Finding some balance. This lifestyle comes with a slew of sacrifices and the constant travel is exhausting. Being your own boss is pretty dang rewarding so I’m going to ride this train until it’s no longer working for me, but I’m also working to transition more to a consulting role in the influencer industry. If you’re interested in this lifestyle, I wrote a 40-page ebook on how anyone can make themselves a social media influencer using my proven methods.
I also like working on the campaign management side of things and helping brands navigate the minefields of working with social media personalities and connecting influencers to brands that match their target markets. In fact, I recently launched a FREE guide for how brands can work with influencers.
But until someone recognizes me on the street, I’m not letting it go to my head. My friends love embarrassing me, heckling waitresses and stewardesses, “Don’t you know who she is?” I think I’m really just starting to hit my stride. Is this the top of my game? Who knows.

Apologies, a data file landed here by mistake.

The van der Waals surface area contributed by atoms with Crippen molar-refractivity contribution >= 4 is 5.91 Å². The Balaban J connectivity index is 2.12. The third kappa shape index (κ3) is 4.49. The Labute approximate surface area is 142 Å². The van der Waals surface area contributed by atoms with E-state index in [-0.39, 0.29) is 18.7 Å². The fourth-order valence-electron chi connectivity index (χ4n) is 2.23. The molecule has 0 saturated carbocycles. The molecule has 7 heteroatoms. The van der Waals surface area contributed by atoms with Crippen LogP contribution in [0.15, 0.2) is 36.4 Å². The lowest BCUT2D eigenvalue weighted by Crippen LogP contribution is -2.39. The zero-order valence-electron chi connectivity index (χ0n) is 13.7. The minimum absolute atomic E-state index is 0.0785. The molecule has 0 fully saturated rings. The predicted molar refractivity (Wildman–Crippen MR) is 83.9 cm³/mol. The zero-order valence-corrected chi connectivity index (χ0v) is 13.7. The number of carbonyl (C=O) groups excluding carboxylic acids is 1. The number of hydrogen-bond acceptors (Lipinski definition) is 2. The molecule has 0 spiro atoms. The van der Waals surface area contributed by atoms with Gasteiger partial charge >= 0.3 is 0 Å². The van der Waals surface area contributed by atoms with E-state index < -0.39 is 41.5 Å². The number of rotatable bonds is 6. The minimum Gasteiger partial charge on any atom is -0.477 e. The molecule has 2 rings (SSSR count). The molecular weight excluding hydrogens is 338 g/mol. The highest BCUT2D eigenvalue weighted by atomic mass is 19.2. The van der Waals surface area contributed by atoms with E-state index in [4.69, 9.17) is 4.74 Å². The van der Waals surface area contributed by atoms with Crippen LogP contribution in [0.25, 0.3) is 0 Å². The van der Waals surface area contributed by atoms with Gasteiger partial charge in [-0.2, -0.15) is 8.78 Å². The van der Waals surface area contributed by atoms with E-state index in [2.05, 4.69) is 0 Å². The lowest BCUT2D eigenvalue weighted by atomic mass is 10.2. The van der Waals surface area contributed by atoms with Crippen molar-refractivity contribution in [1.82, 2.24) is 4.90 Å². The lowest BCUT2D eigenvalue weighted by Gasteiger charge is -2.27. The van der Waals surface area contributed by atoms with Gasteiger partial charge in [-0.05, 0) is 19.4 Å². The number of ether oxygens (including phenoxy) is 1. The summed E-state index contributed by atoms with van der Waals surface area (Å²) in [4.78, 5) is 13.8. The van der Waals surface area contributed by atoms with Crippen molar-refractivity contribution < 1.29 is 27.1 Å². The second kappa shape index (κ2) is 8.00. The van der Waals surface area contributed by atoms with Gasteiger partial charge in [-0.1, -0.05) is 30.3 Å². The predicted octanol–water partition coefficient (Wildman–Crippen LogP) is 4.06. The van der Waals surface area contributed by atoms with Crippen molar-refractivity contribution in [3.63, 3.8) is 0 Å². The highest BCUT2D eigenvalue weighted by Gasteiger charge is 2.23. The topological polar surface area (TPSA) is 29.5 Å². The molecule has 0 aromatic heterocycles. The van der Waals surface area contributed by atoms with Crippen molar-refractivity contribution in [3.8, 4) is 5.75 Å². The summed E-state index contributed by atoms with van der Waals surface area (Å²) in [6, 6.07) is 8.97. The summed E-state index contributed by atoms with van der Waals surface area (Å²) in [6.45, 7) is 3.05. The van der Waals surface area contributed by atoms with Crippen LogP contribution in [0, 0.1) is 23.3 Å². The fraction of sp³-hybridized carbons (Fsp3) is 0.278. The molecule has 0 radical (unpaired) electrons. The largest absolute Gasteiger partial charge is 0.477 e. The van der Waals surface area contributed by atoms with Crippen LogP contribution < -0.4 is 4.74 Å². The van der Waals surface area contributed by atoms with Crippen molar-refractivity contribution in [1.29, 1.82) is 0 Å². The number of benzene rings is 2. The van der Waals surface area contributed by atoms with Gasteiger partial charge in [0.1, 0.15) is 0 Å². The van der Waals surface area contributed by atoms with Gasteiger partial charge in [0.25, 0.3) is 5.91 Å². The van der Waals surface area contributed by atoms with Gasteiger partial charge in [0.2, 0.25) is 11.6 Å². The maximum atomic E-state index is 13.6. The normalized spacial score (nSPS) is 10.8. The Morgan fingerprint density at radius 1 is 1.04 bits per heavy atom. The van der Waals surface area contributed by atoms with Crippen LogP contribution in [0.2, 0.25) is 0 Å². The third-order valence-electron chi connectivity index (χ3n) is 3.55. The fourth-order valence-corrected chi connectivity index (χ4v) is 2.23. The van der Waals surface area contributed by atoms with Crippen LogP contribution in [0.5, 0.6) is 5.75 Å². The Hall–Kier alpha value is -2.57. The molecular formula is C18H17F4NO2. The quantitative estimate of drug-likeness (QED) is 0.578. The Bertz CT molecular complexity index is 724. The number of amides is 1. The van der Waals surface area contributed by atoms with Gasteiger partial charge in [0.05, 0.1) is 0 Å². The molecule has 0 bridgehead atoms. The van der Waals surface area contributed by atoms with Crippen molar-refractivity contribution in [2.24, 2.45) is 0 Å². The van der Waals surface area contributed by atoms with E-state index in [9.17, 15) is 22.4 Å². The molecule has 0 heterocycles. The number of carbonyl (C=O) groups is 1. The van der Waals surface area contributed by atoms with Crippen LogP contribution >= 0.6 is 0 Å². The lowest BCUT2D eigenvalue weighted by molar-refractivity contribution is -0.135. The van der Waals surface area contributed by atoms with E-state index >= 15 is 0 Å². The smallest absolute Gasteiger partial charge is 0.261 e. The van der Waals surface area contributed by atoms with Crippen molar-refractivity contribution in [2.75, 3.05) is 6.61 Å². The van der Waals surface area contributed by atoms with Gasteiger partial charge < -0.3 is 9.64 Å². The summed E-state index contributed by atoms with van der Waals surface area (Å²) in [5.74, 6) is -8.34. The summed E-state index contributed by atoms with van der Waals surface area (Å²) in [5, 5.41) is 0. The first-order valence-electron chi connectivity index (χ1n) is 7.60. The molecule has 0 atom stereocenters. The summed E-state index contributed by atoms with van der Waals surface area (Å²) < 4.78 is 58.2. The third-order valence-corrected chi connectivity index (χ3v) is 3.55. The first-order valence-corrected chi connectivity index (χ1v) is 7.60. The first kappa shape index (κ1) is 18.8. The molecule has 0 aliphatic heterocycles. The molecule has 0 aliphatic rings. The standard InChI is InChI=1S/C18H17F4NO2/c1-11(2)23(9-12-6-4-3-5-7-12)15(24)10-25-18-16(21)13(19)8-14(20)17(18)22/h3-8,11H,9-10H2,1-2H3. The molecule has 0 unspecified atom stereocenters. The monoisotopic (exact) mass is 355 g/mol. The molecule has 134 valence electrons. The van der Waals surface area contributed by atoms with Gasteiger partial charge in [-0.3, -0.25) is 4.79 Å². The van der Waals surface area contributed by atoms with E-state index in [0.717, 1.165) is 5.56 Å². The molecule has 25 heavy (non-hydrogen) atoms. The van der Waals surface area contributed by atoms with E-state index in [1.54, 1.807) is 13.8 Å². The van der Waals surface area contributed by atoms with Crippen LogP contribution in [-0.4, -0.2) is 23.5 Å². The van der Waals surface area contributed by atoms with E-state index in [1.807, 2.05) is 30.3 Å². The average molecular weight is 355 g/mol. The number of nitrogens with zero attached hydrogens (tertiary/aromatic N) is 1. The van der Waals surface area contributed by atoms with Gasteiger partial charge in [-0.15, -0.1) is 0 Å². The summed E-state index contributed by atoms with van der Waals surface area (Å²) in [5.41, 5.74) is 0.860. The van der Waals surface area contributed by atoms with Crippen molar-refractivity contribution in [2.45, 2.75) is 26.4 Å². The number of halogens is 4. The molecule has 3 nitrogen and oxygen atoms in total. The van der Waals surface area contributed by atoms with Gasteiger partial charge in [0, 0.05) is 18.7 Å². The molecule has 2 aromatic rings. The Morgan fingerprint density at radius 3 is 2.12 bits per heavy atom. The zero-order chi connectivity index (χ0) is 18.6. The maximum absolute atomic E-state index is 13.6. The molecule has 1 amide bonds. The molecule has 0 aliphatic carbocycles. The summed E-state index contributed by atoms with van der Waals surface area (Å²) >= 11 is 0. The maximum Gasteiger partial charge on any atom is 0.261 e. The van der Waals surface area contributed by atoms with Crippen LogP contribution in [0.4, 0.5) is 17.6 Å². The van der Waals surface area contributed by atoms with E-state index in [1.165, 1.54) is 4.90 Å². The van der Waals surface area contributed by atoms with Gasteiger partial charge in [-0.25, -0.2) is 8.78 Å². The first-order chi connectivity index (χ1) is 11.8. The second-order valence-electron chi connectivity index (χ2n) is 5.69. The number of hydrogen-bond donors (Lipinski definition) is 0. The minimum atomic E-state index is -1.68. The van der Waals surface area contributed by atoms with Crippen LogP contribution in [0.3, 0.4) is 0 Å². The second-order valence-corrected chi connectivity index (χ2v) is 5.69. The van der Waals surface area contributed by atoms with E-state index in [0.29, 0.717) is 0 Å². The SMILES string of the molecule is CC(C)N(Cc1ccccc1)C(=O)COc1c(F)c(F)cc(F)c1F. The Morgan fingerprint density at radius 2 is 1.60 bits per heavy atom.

At the end of the day, I am a connector, and I like meeting people, both on the Internet and IRL. I also know that Instagram’s not going to be around forever. In 2018, I’ll be refocusing a lot of my attention on growing my blog and my email list, which are the channels that I control. And in case you haven’t noticed, I like playing by my own rules.
Thoughts? Questions? Leave ’em below.